The Three Blind Mice go to Court

The farmer's wife won't be so happy for long!


In was a nice, sunny day in the rural areas around London, England. The three blind mice were enjoying their breakfast, when suddenly, the sky darkened and it began to rain. As nice as their hedge was in the garden, it did not stop the rain from getting in. So, they ventured inside the house like they always did when it rained and attempted to find their way to a small, dark, and cozy corner. However, on this particular day the farmer's wife was up early and was making her own breakfast. When she saw the mice inching their way across the floor, the shrieked and hurried to cut down on them with whatever was in her hands. Unfortunately, it happened to a the carving knife with which she was using to make some ham. She sliced off the tails of all three mice. They writhed in agony before scurrying outside to escape the wrath of the terrible woman. They hurried to their phone and called the police, who showed up a few minuets later. After hearing the story, the policeman entered the farmhouse, and came out with the farmer's wife in handcuffs. He placed her in his car, told the mice that someone would be in contact with them, and drove away.

The Story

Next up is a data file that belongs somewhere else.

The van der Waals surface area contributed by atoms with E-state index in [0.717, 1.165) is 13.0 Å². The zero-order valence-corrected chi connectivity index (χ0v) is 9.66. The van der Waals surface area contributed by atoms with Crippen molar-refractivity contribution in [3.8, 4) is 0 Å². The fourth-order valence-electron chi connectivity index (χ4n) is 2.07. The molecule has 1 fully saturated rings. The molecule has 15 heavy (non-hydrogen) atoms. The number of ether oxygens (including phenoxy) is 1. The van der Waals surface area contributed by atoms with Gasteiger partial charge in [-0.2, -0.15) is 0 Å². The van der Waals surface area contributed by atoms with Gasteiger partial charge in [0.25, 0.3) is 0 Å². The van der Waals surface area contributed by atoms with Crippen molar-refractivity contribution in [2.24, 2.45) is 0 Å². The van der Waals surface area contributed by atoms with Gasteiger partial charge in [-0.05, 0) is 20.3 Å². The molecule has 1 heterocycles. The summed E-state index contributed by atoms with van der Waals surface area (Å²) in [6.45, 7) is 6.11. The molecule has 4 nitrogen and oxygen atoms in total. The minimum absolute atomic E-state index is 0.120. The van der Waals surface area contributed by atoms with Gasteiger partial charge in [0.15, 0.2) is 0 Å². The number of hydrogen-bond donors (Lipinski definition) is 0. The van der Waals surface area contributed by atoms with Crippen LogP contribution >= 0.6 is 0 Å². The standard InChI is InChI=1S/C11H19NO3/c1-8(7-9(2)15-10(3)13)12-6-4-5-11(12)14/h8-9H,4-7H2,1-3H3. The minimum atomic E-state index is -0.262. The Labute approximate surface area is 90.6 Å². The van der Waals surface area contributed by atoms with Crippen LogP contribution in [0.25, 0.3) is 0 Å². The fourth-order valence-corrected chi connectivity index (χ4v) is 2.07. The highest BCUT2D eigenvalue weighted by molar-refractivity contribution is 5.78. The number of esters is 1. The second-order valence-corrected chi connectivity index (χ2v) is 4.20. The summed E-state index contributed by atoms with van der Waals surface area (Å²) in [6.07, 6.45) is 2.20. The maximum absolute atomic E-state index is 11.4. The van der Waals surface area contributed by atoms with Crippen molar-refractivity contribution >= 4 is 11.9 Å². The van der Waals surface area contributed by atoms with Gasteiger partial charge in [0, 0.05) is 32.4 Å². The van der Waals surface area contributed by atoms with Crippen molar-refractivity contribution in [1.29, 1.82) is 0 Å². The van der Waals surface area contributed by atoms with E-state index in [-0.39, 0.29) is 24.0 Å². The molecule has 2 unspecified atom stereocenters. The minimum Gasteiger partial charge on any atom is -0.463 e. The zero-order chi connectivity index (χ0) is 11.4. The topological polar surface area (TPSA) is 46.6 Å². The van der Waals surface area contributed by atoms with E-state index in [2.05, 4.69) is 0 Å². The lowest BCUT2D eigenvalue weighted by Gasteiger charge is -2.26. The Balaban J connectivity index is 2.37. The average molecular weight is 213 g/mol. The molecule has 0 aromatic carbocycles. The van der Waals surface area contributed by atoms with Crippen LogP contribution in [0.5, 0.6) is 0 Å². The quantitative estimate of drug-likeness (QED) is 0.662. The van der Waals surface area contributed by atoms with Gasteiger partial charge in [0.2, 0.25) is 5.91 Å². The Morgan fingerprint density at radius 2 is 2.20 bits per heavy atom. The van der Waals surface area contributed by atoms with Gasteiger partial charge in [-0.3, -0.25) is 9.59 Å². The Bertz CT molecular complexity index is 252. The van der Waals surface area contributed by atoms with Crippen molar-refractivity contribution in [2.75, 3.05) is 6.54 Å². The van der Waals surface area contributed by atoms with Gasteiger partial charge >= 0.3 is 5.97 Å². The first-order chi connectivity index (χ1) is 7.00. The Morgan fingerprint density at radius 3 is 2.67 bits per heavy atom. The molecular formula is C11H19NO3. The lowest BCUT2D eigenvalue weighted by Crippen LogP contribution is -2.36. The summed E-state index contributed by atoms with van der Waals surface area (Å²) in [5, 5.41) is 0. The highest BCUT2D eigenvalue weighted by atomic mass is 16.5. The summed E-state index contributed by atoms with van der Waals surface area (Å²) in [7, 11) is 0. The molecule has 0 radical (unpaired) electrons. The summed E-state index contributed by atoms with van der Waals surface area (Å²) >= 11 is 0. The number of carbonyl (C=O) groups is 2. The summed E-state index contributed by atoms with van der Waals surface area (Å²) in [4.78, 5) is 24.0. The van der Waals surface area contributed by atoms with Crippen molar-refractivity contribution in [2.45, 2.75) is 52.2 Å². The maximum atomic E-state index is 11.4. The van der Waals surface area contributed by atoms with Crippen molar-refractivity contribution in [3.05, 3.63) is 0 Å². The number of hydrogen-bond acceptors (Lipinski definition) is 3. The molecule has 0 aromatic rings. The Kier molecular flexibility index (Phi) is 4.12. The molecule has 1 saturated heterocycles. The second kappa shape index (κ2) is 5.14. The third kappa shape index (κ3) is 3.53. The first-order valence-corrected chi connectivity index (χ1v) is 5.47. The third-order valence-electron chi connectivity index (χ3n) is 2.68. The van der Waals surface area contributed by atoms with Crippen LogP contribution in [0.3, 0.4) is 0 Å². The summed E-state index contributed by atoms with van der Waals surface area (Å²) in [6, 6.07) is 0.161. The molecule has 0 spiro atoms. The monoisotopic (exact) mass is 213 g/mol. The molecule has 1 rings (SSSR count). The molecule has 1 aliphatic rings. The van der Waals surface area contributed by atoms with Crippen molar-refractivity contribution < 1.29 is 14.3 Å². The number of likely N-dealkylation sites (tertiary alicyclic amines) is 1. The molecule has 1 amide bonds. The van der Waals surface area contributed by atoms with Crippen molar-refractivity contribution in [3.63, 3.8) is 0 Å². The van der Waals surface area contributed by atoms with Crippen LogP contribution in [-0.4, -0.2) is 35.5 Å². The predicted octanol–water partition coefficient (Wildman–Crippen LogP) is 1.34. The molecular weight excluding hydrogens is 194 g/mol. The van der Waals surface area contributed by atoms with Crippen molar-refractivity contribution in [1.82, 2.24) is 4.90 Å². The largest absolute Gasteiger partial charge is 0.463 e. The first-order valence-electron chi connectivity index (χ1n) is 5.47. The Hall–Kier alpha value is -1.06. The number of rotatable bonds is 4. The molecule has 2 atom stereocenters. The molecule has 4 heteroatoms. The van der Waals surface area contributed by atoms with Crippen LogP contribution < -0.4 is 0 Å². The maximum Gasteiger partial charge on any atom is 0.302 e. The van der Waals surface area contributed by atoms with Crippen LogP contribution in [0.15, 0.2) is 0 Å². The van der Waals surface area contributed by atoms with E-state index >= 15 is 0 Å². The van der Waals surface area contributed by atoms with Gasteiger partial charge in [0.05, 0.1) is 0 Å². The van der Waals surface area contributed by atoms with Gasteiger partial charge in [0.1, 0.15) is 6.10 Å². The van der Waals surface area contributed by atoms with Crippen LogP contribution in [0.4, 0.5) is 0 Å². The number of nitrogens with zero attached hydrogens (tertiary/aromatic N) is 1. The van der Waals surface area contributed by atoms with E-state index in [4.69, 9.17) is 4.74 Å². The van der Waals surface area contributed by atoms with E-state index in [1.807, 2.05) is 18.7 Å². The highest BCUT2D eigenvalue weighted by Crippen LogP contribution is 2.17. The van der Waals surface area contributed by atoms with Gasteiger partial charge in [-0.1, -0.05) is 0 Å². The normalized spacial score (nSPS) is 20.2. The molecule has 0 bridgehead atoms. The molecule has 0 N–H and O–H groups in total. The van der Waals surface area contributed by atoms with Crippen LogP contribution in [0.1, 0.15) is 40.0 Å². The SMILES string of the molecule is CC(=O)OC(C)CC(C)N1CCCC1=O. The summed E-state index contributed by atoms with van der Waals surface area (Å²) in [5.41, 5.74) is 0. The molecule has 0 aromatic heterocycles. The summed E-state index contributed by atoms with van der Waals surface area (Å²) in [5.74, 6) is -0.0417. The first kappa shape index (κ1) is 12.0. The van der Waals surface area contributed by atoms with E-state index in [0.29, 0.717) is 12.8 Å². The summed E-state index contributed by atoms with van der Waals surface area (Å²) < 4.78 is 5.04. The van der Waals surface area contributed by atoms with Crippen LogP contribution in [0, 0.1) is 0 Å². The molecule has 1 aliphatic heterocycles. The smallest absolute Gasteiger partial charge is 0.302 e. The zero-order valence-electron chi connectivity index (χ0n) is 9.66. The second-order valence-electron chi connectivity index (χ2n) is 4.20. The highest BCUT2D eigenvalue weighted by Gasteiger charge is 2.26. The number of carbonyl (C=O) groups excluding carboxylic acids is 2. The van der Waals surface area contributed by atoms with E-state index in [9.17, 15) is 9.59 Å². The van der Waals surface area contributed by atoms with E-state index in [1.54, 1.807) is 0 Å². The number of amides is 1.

The farmers wife had been arrested! After addressing their minor wounds (they figured they could live without their tails) the mice began to think. What would they do to get their revenge on the farmer's wife? She had hurt them and they wanted to get back at her. So, they decided to go to court. They called up the local law firm and said that they would like to file a lawsuit against the farmer's wife. The people at the law firm said that this was perfectly understandable, and that the would send a lawyer to meet with them right away. After stopping at the police department and gathering some information, the lawyer arrived at the farm. He introduced himself as Mr. Jameson, and said that he would represent the prosecution in their case. After telling the mice that the persecution was the side that would represent them and that would try do convict the farmer's wife, Mr. Jameson moved on to the topic of bail. It was decided beforehand that the farmer's wife would be placed on bail, since the court was dealing with another case at the time. Mr. Jameson said that the farmer's wife had committed a felony (attempted murder) and that he would fight to make sure she was punished. He had arranged for a hotel room for the mice so that they did not have to live in close proximity to the farmer's wife while she was on bail. He picked up the mice, drove to the hotel, saw to it that they were settled, and left, saying that he would be back the following morning to discuss the matter more in depth. The mice quickly fell asleep and did not awake until the next day, just as Mr. Jameson was arriving. "Good morning," he said as he entered the room. "We have many important things to discuss today." He informed the mice that the grand jury would meet to decide is the farmer's wife was able to be accused of attempted murder. He then loaded his car with all of his lawyer's supplies and left for the courthouse, along with his clients. Mr. Jameson then exited the car and entered the building. The inside was furnished with oak panels and marble floors. Chandeliers hung from the ceiling. The mice and Mr. Jameson entered the courtroom. The Grand Jury was already seated and ready to begin. Mr. Jameson then proceeded to present the evidence. The mice watched in awe as he described the scene in great details, using words to reconstruct the event as if it were occurring in the present. When he finished, the grand jury unanimously voted to file an indictment against the farmer's wife, meaning that there was enough evidence to hold a trial. The mice quietly whispered to each other, elated that the jury had voted in their favor. They thought that they had won the lawsuit! Afterwards, Mr. Jameson informed them that they had just finished the first stage of the lawsuit, and still had a long way to go. They still had to convince the petit jury, the jury that gives the verdict, or judgement, that the farmer's wife was in the wrong. Mr. Jameson then met with the judge, the administrator that would be facilitating the trail, and the farmer's wife to deliver the arraignment. The arraignment is a reading of the crime that the defendant is accused of committing. This was done in order for the farmer's wife's public defender (she couldn't afford her own defense attorney) to hear the charges placed on his client. During this time, Mr, Jameson and the public defender discussed plea bargaining, in which the defendant would plea guilty to some or all of the charges. However, since the farmer's wife believed she was innocent, they decided to proceed with the jury trial. The trial was scheduled for the next day, since both the prosecution and the defendant were ready to present their arguments. The judge said that the farmer's wife would receive a subpoena, ordering her to appear in court. Mr. Jameson brought the mice back to their hotel room, where they immediately fell asleep, wanting to be as rested as possible for the next day. When morning came, Mr. Jameson once again picked up the mice and brought them to the courthouse. The trial began at 9:00. After some debate, the prosecution called a witness. the cat, who had seen the entire even unfold, testified for the mice, supporting the claim that the farmer's wife attempted to murder them. Upon hearing this, the farmer's wife stood and declared "That's not true! I don't even own a cat!" the judge, an acquaintance of the farmer's wife knew for a fact that she owned the very cat who had just testified. He accused the farmer's wife of perjury, lying under oath. The farmer's wife realized that she could not win the argument, and sat back down. After hearing more a few more pieces of evidence, the jury members went off to decide the verdict. When they came back, they announced that they would convict the farmer's wife, and sent her to jail for many years for attempted murder. Realizing that everything was done correctly, the farmer's wife decided that attempting to appeal was futile. A higher court would rule that everything was done perfectly. Mr. Jameson congratulated the mice, and exited the court. The mice went back to their hedge and resumed normal life. Having won the case, they felt relieved and much better than before. They could finally live without the threat of the farmer's wife, and would have a much better life without her.